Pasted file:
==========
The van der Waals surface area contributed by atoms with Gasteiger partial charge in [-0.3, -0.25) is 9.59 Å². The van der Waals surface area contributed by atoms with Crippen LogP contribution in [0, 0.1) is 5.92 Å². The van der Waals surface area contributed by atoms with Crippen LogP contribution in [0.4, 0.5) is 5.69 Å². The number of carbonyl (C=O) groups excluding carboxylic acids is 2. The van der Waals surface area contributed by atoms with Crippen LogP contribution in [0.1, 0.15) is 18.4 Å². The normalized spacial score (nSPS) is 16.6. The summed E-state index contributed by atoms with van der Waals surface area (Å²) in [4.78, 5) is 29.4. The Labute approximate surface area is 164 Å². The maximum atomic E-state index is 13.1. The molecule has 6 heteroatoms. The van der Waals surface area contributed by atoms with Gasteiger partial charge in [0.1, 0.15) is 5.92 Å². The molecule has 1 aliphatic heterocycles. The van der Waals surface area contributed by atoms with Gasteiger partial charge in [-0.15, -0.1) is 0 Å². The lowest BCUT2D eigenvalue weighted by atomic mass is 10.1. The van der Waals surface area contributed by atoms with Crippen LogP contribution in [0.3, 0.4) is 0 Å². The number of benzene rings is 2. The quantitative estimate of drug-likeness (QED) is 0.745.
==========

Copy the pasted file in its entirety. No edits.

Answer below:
The van der Waals surface area contributed by atoms with Gasteiger partial charge in [-0.3, -0.25) is 9.59 Å². The van der Waals surface area contributed by atoms with Crippen LogP contribution in [0, 0.1) is 5.92 Å². The van der Waals surface area contributed by atoms with Crippen LogP contribution in [0.4, 0.5) is 5.69 Å². The number of carbonyl (C=O) groups excluding carboxylic acids is 2. The van der Waals surface area contributed by atoms with Crippen LogP contribution in [0.1, 0.15) is 18.4 Å². The normalized spacial score (nSPS) is 16.6. The summed E-state index contributed by atoms with van der Waals surface area (Å²) in [4.78, 5) is 29.4. The Labute approximate surface area is 164 Å². The maximum atomic E-state index is 13.1. The molecule has 6 heteroatoms. The van der Waals surface area contributed by atoms with Gasteiger partial charge in [0.1, 0.15) is 5.92 Å². The molecule has 1 aliphatic heterocycles. The van der Waals surface area contributed by atoms with Gasteiger partial charge in [-0.15, -0.1) is 0 Å². The lowest BCUT2D eigenvalue weighted by atomic mass is 10.1. The van der Waals surface area contributed by atoms with Crippen LogP contribution in [0.3, 0.4) is 0 Å². The number of benzene rings is 2. The quantitative estimate of drug-likeness (QED) is 0.745.